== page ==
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The speculation is

Oh goody, more “women are giving” and “men are stalwart” blather in the New York Times. I wish the mainstream media would stop pushing this bullshit.

The mere presence of female family members — even infants — can be enough to nudge men in the generous direction.

In a provocative new study, the researchers Michael Dahl, Cristian Dezso and David Gaddis Ross examined generosity and what inspires it in wealthy men. Rather than looking at large-scale charitable giving, they looked at why some male chief executives paid their employees more generously than others. The researchers tracked the wages that male chief executives at more than 10,000 Danish companies paid their employees over the course of a decade.

Interestingly, the chief executives paid their employees less after becoming fathers. On average, after chief executives had a child, they paid about $100 less in annual compensation per employee. To be a good provider, the researchers write, it’s all too common for a male chief executive to claim “his firm’s resources for himself and his growing family, at the expense of his employees.”

But there was a twist. When Professor Dahl’s team examined the data more closely, the changes in pay depended on the gender of the child that the chief executives fathered. They reduced wages after having a son, but not after having a daughter.

Daughters apparently soften fathers and evoke more caretaking tendencies. The speculation is that as we brush our daughters’ hair and take them to dance classes, we become gentler, more empathetic and more other-oriented.

Really? That’s the speculation? That’s not the first speculation that occurs to me when reading that passage. You know what is? That daughters are cheaper. That fathers of daughters think they don’t need to spend quite as much on their daughters’ education and equipment, because daughters are just daughters while sons are sons.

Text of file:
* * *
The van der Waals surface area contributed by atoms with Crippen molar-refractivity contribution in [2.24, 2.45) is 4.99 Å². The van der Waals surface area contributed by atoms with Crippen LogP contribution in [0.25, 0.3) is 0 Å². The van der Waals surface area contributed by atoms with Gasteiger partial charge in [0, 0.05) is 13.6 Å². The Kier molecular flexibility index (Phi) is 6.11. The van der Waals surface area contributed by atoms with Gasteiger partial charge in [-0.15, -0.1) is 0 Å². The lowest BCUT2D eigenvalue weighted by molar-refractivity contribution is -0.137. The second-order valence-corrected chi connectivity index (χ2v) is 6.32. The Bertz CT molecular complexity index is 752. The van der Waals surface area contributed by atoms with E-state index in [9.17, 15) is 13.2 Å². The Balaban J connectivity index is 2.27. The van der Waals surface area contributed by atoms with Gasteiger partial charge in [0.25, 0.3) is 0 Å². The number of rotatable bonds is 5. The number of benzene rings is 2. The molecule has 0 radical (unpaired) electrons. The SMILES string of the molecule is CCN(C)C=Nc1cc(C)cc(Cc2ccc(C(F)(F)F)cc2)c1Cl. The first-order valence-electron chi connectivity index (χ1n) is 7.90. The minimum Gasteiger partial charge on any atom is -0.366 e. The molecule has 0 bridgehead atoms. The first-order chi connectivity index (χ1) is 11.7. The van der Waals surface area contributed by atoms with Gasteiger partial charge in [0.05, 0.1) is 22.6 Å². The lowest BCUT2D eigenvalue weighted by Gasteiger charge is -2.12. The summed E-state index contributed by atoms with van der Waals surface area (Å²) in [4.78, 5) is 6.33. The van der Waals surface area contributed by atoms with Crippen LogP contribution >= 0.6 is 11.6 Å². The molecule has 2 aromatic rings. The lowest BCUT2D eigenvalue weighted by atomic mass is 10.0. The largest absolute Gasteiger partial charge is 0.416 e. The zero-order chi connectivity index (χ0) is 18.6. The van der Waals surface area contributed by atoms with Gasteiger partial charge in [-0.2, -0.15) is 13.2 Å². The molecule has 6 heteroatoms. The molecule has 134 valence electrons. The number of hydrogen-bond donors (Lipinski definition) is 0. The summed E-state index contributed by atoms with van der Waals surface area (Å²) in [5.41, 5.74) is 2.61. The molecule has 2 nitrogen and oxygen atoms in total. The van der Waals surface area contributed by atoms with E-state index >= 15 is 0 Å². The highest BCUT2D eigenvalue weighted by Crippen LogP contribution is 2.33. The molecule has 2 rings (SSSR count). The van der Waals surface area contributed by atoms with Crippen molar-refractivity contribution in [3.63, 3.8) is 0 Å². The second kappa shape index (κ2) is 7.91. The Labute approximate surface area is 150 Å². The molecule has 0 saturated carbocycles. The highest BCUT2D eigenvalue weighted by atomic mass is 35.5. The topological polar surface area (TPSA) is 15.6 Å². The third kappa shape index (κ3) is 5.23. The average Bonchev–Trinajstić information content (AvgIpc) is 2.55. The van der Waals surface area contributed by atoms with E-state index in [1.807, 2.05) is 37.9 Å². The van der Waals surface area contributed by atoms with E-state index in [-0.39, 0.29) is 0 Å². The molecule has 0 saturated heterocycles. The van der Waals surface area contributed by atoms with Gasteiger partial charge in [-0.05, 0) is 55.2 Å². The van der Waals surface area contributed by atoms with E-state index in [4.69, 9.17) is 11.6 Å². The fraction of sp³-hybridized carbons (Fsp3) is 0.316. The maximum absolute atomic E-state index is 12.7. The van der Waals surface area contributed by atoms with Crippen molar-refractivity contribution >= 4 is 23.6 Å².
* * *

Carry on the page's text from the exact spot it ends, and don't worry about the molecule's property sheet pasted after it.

Social scientists believe that the empathetic, nurturing behaviors of sisters rub off on their brothers. For example, studies led by the psychologist Alice Eagly at Northwestern University demonstrate that women tend to do more giving and helping in close relationships than men. It might also be that boys feel the impulse — by nature and nurture — to protect their sisters. Indeed, Professor Eagly finds that men are significantly more likely to help women than to help men.

Blah blah blah, as we wander through various studies looking for items that can be made to fit the same old shit.

Some of the world’s most charitable men acknowledge the inspiration provided by the women in their lives. Twenty years ago, when Bill Gates was on his way to becoming the world’s richest man, he rejected advice to set up a charitable foundation. He planned to wait a quarter-century before he started giving his money away, but changed his mind the following year. Just three years later, Mr. Gates ranked third on Fortune’s list of the most generous philanthropists in America. In between, he welcomed his first child: a daughter.

Case closed! That’s science!

And this kind of tripe is why so many people are so very comfortable cranking out “women nurture/men compete” bromides, with the result that so many people are totally comfortable saying things like “It’s who wants to stand up and talk about it, go on shows about it, go to conferences and speak about it, who’s intellectually active about it, you know, it’s more of a guy thing” when they would never say “It’s who wants to stand up and talk about it, go on shows about it, go to conferences and speak about it, who’s intellectually active about it, you know, it’s more of a white thing.”